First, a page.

Created and developed by Monty Python member John Cleese, Peter Luff (Assistant Director Amnesty International 1974–78) and entertainment industry executive Martin Lewis, The Secret Policeman’s Ball was launched in 1976, as a way to raise funds as Amnesty International. Through the years, the shows have taken place in England, and featured popular British comedians and musicians.

In March 2012, a Secret Policeman’s Ball took place in the United States for the first time; a mix of British and American talent gathered at Radio City Music Hall in New York City. With Amnesty International celebrating its 50th anniversary, South African activist and Nobel peace prize recipient Archbishop Desmond Tutu got things started with a prerecorded message. From there, the performances got underway, including John Stewart, Russell Brand, Ben Stiller, Eddie Izzard, Kristen Wiig, Bill Hader, Chris O’Dowd, Jay Pharoah, Sarah Silverman, Paul Rudd, Liam Neeson, Bob Odenkirk, David Cross, Coldplay, Mumford & Sons, and more. There are also a series of fun guest appearances.

It’s all pretty fun stuff. Sarah Silverman discusses dating and sex using the ‘colorful’ language she’s known for; Russell Brand takes the stage twice, and his riff on Fox news, pedophilia, and pop culture nearly steal the show. He also takes the time to ‘apologize’ to the American audience for the number of Brits on the bill. If you enjoy comedians, there’s a lot to like here.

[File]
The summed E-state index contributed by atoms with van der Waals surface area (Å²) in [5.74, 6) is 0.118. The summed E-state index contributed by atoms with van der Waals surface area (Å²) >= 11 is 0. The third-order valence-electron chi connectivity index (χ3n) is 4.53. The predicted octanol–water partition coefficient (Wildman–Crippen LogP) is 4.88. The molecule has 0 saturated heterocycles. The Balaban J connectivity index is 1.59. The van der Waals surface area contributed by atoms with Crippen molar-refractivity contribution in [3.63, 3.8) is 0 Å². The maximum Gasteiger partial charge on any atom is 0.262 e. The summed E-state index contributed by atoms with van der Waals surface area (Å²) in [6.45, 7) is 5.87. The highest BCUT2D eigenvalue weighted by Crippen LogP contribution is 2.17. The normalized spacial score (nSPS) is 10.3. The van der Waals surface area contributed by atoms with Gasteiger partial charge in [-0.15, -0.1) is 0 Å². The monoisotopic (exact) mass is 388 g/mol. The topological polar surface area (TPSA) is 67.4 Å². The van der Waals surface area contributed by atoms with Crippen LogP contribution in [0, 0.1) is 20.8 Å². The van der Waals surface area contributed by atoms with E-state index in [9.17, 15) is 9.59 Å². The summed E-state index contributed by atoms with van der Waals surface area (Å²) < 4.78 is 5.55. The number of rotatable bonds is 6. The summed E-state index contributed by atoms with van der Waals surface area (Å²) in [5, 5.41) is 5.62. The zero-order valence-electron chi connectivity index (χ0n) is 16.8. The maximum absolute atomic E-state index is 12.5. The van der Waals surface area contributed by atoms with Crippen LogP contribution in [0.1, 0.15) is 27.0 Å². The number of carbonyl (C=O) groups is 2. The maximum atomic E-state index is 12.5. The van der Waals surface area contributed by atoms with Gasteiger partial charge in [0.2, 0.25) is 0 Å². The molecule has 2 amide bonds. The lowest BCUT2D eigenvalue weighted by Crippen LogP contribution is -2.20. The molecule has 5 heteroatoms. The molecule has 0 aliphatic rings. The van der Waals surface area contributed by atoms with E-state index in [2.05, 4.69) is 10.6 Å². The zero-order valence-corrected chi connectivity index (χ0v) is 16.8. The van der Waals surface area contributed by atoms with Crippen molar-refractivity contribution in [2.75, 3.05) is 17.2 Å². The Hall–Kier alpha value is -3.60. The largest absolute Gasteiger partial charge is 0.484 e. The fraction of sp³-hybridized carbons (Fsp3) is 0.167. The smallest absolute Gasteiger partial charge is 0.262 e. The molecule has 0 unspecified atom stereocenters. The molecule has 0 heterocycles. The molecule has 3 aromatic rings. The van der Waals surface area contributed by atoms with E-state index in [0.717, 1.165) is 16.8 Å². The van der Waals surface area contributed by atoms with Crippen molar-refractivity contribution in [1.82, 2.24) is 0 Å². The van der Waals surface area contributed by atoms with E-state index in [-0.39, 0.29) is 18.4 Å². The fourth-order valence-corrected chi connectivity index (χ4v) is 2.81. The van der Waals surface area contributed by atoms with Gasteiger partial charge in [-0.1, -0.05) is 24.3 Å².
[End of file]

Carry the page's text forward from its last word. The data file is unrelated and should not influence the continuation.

For a bit of music, Mumford & Sons turn up early in the program to perform “Roll Away Your Stone,” and the evening ends with a three song set from Chris Martin and Coldplay, who perform their hits,  “Viva la Vida,” “Paradise,” and “Every Teardrop is a Waterfall” as confetti showers Radio City audience.

Be sure to stick around for the end credits, some truly special guests show up for a funny skit.

Despite being delivered in only 1080i, the image is still pretty impressive. Presented in the 1.78:1 aspect ratio, the clothing of performers looks textured, and close-ups reveal a significant amount of detail. Colors are very good, and the blue stage curtain actually pops.

Eagle Rock’s LPCM Stereo track is adequate for this release simply because most of it consists of dialogue. It’s a little flat during the musical performances, but that’s fleeting.

In terms of extras, there are eight minutes of backstage interviews.